And we see where they are now.

The ad campaign on its own is fine, afterall it reminds people that Lincoln WAS a prestigious automobile, but once the campaign gets your attention you end up with the new MKZ which is nice, not thrilling but nice and hardly a car that has the spirit of the cars in the ad campaign. Ironically the commercial basically through omission says that Lincoln has not made a compelling product since 1965. And Lincoln's most profitable years overlaped with the pimpmobile Marks and the late 80's through early 90's Town Cars- neither which can be the foundation of a new product renaissance. I read somewhere that the car Lincoln should of built Chrysler did with the 300 and now basically has that market sown up.

Here's the Lincoln MKZ interior:

Here's the Ford Fusion interior:

The Lincoln starts at $35,925, the Fusion starts at $21,700. That's a $14,225 difference.

'nuff said?

Lincoln has a role to play. It's just that Ford Executives haven't the slightest idea what that role might be. They share their utter cluelessness with GM executives who didn't know how to save Pontiac, Oldsmobile or Saturn, and Chrysler executives who couldn't for the life of them, figure out how to save Plymouth -- their premiere low-priced brand.

All these marquees could have been very successful if only the suits running those companies hadn't substituted gimmics for innovation, tried to save money by lowering build quality, and decided that they could make more money by selling finance contracts than they could manufacturing cars.

I am angry right now, because Lincoln should be saved, and I think the very worst people in the country have wound up in charge of its salvation.

scribble73, when it comes to Plymouth, to be fair, it was the Mercedes executives that demanded that Plymouth be killed off when they took over Chrysler back in 97/98. Chrysler actually had plans for Plymouth to become their "niche" make instead of just being rebadged Dodges like they'd been for (many) years.

They had already started with the Prowler, the PT Cruiser was actually intended to be a Plymouth model, but the Mercedes honchos decided against it and those cars became Chrysler models instead after they killed Plymouth.

Could Plymouth have been saved anyway, despite the Mercedes takeover? We'll never know now, but I think that particular situation is a bit different from the other GM makes that you mention that ultimately died - in that case I spot-on agree with you.

I tend on the side of believing that Plymouth, Mercury, Olds, Pontiac, etc., really couldn't have survived anyway, not in today's environment. There's just too much competition for a single manufacturer to have that many segments covered by different divisions. Frankly, I think GM is pushing it by retaining Buick, although that seems to have been driven more by the Chinese market than anything else.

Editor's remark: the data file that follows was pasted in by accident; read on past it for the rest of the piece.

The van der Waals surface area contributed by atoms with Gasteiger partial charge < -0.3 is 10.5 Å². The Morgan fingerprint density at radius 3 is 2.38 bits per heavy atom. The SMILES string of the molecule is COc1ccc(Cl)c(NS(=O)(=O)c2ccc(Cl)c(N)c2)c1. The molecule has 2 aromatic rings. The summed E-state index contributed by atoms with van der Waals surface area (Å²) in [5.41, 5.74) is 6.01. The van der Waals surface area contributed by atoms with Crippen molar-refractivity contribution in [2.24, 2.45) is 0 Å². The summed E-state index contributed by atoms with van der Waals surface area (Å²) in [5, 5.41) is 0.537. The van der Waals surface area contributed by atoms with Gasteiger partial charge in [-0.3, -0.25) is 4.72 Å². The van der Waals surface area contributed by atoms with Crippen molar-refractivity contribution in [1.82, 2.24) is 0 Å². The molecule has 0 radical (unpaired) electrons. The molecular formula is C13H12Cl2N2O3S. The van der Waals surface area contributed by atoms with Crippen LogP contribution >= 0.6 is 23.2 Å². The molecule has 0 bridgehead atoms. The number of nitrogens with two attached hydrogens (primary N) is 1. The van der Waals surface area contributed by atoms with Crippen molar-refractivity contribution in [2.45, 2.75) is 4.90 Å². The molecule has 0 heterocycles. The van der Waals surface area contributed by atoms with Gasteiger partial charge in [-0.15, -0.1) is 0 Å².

But I think Lincoln needs to be saved as it gives Ford -- or it should anyway -- the upper-level market. But as everyone has noted they need to make Lincoln a true upscale marque, not just rebadged and slightly upgraded Fords. Do they even have an upscale subsidiary elsewhere that could be used as a base for upscale models? Volvo?

You know... Rolls-Royce motorcars have suicide doors. Why can't Lincoln bring them back on a least one model? Heck, even opera windows weren't all that bad.

They should do something to set themselves above the crowd. But no padded vinyl roofs, please.

"But no padded vinyl roofs, please."

How about UN-padded vinyl roofs?
A lot of muscle cars had them back in the day...aside from Chevelles and Chargers, a lot of Mustangs, Camaros...not to mention all Superbirds.
For cars with a distict break between the quarter panel and the c-pillar, they look fine...almost as if they were designed for them.

Yes, bring back opera windows. On Saturday, I was driving my truck listening to the metropolitan Opera live from New York...and I thought how much better it would sound if I had opera windows in the SUV. :)
Again, we tend to laugh at them now, but some cars...the Mark IV in particular, look great with them. The 72-76 T-Bird based on the same body...not so much with their trapazoid windows.

I absolutely want to see Lincoln succeed. I hope Ford can come up with a winning model. Regarding the new MKZ, I was happy to see the revival of an innovation which was really ahead of its time: the push-button automatic transmission. As a space saving bit of engineering it hits the mark. It also makes perfect sense in this current era of push-button automotive conveniences.